Major Differences

Get it? Differences in majors that are major?

I’m hilarious.

Anyway, to the core of this post. Last time I interviewed my friends, I asked them about different universities. This time, I’m comparing two programs at UTM – Life Sciences vs. Social Sciences. Without any further ado, here is the interview:

Life Sciences: R

Social Sciences: A

On mandatory courses: 

A: None – you can pick anything from psychology to economics to politics to anthropology. There’s a lot of freedom.

R: We have a couple of mandatory courses – biology, chemistry, calculus. Other than that, we can also take whatever you want.

On whether essays or tests are more prominent: 

A: It depends on the course. For example, psychology is almost all tests, while politics is all essays, save for the final exam.

R: Mostly tests, but in bio we have these mini-assignments called “Literacy Tests”. They aren’t all that mini, though, they take forever.

A: Essays are the worst, I’d rather do tests. At least while writing a test, I don’t have to constantly worry I’m accidentally plagiarizing something.

On labs: 

A: Haven’t had a lab since the day after prom where we showed up just to dissect a shark. In case you’re wondering, I still have those pictures.

R: I’ve had a lot of labs, they’re a huge part of both bio and chem.

A: What’s your favourite lab?

R: We did this one, where we watched the mating rituals of crickets, and it was beyond cool. The males would fight and then the female would decide the winner.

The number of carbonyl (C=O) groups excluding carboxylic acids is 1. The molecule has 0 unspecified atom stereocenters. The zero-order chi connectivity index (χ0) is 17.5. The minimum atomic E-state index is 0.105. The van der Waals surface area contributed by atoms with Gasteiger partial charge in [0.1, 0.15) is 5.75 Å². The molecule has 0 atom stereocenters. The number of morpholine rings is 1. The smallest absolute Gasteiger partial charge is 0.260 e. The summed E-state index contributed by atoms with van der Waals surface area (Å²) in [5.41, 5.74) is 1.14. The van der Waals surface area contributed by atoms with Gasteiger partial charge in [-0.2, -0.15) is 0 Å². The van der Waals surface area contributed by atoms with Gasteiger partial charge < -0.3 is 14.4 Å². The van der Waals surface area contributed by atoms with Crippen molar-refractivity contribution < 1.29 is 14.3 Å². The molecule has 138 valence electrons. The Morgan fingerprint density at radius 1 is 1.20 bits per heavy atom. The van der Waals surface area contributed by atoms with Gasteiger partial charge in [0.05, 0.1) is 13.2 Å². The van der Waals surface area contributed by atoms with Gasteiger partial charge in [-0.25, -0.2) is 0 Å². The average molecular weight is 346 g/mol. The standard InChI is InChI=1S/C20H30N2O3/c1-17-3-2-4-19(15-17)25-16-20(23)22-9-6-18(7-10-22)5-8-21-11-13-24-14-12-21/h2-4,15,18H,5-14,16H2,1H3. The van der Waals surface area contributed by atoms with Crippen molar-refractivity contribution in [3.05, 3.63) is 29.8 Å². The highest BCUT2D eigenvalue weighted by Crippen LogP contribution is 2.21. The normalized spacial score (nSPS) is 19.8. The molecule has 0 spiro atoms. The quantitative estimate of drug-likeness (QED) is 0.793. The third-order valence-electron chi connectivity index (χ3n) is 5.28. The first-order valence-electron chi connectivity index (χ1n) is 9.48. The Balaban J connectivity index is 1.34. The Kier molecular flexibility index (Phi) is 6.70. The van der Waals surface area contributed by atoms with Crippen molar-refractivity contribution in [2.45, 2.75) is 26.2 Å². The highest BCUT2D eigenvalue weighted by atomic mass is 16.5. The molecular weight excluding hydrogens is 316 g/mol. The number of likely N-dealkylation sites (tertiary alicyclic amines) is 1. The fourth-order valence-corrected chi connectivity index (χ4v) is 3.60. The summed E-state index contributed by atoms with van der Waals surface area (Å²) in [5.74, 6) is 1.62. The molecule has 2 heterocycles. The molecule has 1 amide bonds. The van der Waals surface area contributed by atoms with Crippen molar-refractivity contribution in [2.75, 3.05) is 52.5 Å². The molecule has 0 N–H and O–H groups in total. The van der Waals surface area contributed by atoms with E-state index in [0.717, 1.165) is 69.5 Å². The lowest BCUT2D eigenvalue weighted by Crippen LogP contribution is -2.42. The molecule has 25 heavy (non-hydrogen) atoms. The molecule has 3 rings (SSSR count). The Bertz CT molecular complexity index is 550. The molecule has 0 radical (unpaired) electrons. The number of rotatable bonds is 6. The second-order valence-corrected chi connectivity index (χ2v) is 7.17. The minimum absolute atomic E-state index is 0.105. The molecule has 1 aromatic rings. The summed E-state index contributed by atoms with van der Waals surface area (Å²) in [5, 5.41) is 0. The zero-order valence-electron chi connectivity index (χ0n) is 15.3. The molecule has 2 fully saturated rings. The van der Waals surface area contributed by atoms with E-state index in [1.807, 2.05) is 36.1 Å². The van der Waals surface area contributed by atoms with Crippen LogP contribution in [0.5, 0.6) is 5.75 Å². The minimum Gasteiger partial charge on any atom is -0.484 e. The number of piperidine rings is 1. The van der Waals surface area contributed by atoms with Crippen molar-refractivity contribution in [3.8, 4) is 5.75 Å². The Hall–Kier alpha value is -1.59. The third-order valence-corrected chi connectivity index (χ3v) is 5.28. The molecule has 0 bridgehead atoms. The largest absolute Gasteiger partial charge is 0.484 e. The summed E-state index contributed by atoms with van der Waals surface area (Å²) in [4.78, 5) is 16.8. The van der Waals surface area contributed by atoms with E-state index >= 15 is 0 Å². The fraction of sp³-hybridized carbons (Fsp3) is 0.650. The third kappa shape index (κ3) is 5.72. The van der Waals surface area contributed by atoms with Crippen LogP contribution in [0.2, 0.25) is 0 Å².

A: That’s what i miss most about taking science classes – those cool labs.

On being busy:

A: My weeks alternate – I’ll have a week of nothing due and then a week where suddenly everything is due.

R: My weeks never alternate. I’m constantly busy. Finished midterms? Great, math problem set due. Chem lab done? Midterms again! I’m so beyond busy, I never have time for anything anymore.

A: Including me.



On what you plan to do with your degree:

A: Hopefully get into law school.

R: Hopefully get into med school.

On what your pencil case looks like: 

A: Calculator, pens, pencils, highlighter, ruler.

R: Pen, pencil, highlighter.

A: You take calculus..why don’t you have a calculator?

R: Not allowed to use them.

A: Ah, right, that’s why I didn’t take that class.

If you could change one thing about the program, what would it be? 

A: Give me a little bit more direction. Although I love my freedom, it’s also intimidating. What classes should I take? What classes should I avoid? While I know that they do tell us what specific programs want, I don’t know which specific program I want.

R: The only thing I’d change is the course load. There’s a bit too much. I mean, you get Fridays off. I can’t do that. It just won’t work with the classes I take.

What’s the most interesting part?

A: I think this falls down to classes, doesn’t it? I guess I’d say I like how every class teaches me to think differently. In politics, I try to argue. In economics, I apply. And in English, i analyze.

R: The labs win it for me.

What’s the least interesting part? 

A & R: Lectures.

Finally, why did you chose this field? 

A: I’ve always wanted to be a lawyer and social science seemed the logical undergrad.

R: Because I like science and suck at English. Also, you sorta need this in order to get into med school.

Turns out the differences aren’t so major after all. Just the topics, workload, schedules, types of assignments…okay, so it’s pretty different. I guess it all boils down to what you like learning about, whether it’s that the mitochondria is the powerhouse of the cell or that democracy has 9 different conditions that are necessary for a state to be called democratic. (I think it’s clear which topic I know more about.)

All I have to say is what Richard P. Feynman said – “Study hard what interests you the most in the most undisciplined, irreverent and original manner possible.”


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